3. There is also the possibility of a saving or efficiency gain within participation initiatives. This is due to reducing the cost associated with identifying children and resources not being used effectively when providers have fewer children in their caseload than they are funded for. 
  4. Compliance costs: This will not impose compliance costs outside of government.
  5. Privacy concerns: The majority of the privacy implications will be associated with the development of an information sharing agreement. Due to this we will provide a full privacy impact assessment before an information sharing agreement is sought.
  6. Cultural implications: Improved information about the children who are not participating in ECE will help us address better any mis-matches between the supply of appropriate ECE and the identity, language and culture of children who are not participating. For example, if a cohort of Pasifika families in a certain region do not wish their children to attend ECE, because there are no Pasifika ECE services in that area. This would be vital information for us to ensure future funding of services meets the cultural needs of these groups.

Option 2: Ministry of Education survey to assign a NSN - not recommended

28. This option considers conducting a Ministry of Education survey and assignment of a NSN at a specified point in time to collect information directly from families and use this to assign a NSN. Information obtained directly from families can be stored in ELI and participation initiatives can support the families and whānau.

29. This option is likely to strengthen the information stored within the ELI system and supply sufficient information to enable the initiatives to provide an appropriate service to cater to the needs of the children and their families and whānau.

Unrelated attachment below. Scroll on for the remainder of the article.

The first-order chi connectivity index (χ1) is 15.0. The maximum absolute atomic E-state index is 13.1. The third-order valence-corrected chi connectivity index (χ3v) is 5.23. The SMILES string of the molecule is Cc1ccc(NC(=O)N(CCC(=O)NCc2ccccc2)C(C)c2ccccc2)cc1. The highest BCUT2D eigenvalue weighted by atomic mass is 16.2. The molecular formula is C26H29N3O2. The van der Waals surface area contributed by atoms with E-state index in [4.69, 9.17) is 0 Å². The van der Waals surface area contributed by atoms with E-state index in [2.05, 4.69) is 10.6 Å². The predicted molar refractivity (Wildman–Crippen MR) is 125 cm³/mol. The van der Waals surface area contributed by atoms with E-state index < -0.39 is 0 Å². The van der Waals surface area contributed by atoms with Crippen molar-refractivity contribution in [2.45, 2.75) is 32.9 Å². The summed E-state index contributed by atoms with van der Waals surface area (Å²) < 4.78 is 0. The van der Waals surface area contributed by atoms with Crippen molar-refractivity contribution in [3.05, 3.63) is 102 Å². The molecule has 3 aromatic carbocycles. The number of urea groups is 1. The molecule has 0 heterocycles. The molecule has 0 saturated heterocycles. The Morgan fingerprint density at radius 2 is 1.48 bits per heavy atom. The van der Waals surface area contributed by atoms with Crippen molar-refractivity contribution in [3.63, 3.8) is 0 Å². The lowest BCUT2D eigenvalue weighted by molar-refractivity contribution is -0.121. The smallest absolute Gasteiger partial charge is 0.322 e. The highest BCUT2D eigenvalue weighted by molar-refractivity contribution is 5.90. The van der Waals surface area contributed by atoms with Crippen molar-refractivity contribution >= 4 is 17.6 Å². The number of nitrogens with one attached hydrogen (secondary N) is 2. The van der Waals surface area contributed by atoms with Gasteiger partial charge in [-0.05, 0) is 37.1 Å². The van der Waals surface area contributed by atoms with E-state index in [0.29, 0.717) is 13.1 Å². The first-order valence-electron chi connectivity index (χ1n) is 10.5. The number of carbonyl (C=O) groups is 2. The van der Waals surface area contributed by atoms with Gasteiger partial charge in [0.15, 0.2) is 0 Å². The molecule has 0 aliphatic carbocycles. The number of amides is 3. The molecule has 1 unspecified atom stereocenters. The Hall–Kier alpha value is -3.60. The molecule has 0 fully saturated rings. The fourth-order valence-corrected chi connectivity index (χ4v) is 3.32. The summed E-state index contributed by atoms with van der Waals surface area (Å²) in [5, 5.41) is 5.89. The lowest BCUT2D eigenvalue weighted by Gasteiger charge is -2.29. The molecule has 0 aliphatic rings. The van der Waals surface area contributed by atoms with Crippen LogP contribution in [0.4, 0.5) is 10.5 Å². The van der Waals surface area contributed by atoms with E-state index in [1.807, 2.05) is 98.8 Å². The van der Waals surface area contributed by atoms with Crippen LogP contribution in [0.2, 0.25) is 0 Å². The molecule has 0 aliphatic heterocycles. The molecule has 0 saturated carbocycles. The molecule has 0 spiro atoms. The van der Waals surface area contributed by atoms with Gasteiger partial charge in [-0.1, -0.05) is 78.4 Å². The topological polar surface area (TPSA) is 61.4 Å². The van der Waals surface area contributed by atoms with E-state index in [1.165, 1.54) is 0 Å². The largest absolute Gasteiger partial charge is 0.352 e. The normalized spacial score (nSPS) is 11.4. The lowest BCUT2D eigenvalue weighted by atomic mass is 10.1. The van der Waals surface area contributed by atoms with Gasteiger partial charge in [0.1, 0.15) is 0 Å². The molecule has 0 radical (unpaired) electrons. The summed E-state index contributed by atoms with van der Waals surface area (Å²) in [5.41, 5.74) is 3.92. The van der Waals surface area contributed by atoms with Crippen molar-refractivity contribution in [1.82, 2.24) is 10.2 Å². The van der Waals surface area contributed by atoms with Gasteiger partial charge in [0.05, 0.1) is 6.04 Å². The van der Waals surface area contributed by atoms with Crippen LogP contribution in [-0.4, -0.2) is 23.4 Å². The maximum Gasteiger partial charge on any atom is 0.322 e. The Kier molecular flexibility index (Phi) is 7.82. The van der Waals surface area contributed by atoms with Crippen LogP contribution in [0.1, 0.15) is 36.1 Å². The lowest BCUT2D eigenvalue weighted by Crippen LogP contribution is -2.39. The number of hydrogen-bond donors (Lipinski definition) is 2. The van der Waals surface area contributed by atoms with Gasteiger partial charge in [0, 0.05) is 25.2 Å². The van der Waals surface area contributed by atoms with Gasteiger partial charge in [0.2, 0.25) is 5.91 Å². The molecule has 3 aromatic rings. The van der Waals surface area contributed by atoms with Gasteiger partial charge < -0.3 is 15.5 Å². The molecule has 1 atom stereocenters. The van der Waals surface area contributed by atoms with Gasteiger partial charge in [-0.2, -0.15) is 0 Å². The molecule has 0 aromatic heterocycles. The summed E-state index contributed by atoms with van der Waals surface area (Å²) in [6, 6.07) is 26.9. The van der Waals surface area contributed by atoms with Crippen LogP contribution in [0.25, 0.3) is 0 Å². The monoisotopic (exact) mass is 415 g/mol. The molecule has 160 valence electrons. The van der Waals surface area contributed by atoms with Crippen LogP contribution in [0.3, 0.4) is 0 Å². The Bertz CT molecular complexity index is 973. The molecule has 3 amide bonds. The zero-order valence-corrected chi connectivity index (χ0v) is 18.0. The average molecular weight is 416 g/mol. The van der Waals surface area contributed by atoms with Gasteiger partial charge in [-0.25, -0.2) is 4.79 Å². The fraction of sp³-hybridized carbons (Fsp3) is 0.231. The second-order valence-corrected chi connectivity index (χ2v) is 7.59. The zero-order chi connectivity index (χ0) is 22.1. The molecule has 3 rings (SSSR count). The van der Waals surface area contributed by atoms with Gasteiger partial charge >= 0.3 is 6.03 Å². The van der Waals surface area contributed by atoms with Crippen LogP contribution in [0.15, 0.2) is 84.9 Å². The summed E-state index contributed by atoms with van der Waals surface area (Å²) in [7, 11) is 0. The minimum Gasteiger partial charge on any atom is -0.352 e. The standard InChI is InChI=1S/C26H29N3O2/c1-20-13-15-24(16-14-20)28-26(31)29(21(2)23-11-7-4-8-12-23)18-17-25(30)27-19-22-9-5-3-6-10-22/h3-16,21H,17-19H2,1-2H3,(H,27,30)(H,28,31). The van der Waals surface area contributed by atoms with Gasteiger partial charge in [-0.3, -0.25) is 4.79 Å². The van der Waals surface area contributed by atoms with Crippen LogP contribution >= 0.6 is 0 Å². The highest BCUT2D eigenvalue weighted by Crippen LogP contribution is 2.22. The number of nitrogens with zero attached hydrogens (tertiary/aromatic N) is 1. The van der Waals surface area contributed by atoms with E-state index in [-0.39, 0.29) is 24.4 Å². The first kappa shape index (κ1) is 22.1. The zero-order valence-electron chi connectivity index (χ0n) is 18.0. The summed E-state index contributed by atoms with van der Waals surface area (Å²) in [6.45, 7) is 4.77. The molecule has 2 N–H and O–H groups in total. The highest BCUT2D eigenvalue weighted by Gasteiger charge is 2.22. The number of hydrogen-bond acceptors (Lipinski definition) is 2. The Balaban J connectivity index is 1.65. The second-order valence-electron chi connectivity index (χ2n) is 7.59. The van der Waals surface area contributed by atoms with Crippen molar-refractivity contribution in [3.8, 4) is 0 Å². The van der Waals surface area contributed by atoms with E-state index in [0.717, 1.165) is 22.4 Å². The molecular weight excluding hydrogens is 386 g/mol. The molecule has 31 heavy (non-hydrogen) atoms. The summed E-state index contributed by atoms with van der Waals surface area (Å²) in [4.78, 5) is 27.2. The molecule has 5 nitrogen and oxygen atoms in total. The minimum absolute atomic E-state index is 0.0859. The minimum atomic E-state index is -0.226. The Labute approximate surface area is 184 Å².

30. However, unless having an NSN is a requirement or there is an added incentive, it is unlikely that we will gather sufficient information on the majority of families we wish to support. Using another agency’s existing collection as a mechanism and adding the Ministry of Education survey as an additional insert, could encourage families and whānau to assign a NSN to their child.

31. This option is not fiscally appropriate. Even using another agency’s existing collection, this is still more costly option. This is because of the cost associated with data collection, and processing mechanisms. It will also require families to supply the same information to multiple agencies. It will result in the duplication of data collection, and processing across government agencies.

32. This option ensures the privacy of all children and their families is balanced appropriately. Families and whānau would know that their children are being assigned a NSN. For privacy reasons it is preferable that personal information is collected directly from the individual concerned and the individual is aware of the information collected and its purpose.